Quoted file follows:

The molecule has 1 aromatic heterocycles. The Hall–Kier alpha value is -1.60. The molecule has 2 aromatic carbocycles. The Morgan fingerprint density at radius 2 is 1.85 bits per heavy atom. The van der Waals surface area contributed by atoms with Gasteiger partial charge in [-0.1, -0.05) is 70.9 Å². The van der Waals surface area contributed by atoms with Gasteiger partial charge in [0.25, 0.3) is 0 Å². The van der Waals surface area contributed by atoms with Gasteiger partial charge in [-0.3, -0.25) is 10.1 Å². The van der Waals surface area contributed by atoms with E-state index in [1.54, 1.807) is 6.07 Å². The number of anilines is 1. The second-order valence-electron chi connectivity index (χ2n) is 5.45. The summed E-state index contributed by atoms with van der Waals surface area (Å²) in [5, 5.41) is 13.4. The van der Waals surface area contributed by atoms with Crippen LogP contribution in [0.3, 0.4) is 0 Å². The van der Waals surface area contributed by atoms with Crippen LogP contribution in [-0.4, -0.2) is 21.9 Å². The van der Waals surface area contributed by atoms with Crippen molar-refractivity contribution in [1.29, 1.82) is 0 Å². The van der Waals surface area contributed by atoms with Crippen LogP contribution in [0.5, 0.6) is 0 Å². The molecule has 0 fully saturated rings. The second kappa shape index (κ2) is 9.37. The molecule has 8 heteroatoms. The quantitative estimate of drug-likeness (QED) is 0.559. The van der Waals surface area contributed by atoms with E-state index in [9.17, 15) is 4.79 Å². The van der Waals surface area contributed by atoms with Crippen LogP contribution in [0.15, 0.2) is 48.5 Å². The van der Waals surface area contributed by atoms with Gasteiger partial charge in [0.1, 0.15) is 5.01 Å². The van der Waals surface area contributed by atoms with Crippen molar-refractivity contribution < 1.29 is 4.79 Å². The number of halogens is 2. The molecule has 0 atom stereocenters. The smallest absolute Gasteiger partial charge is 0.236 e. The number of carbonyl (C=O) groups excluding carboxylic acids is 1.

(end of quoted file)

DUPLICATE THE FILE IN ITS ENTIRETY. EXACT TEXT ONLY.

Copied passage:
The molecule has 1 aromatic heterocycles. The Hall–Kier alpha value is -1.60. The molecule has 2 aromatic carbocycles. The Morgan fingerprint density at radius 2 is 1.85 bits per heavy atom. The van der Waals surface area contributed by atoms with Gasteiger partial charge in [-0.1, -0.05) is 70.9 Å². The van der Waals surface area contributed by atoms with Gasteiger partial charge in [0.25, 0.3) is 0 Å². The van der Waals surface area contributed by atoms with Gasteiger partial charge in [-0.3, -0.25) is 10.1 Å². The van der Waals surface area contributed by atoms with E-state index in [1.54, 1.807) is 6.07 Å². The number of anilines is 1. The second-order valence-electron chi connectivity index (χ2n) is 5.45. The summed E-state index contributed by atoms with van der Waals surface area (Å²) in [5, 5.41) is 13.4. The van der Waals surface area contributed by atoms with Crippen LogP contribution in [0.3, 0.4) is 0 Å². The van der Waals surface area contributed by atoms with Crippen LogP contribution in [-0.4, -0.2) is 21.9 Å². The van der Waals surface area contributed by atoms with Crippen molar-refractivity contribution in [1.29, 1.82) is 0 Å². The van der Waals surface area contributed by atoms with Crippen LogP contribution in [0.5, 0.6) is 0 Å². The molecule has 0 fully saturated rings. The second kappa shape index (κ2) is 9.37. The molecule has 8 heteroatoms. The quantitative estimate of drug-likeness (QED) is 0.559. The van der Waals surface area contributed by atoms with E-state index in [9.17, 15) is 4.79 Å². The van der Waals surface area contributed by atoms with Crippen LogP contribution in [0.15, 0.2) is 48.5 Å². The van der Waals surface area contributed by atoms with Gasteiger partial charge in [0.1, 0.15) is 5.01 Å². The van der Waals surface area contributed by atoms with Crippen molar-refractivity contribution < 1.29 is 4.79 Å². The number of halogens is 2. The molecule has 0 atom stereocenters. The smallest absolute Gasteiger partial charge is 0.236 e. The number of carbonyl (C=O) groups excluding carboxylic acids is 1.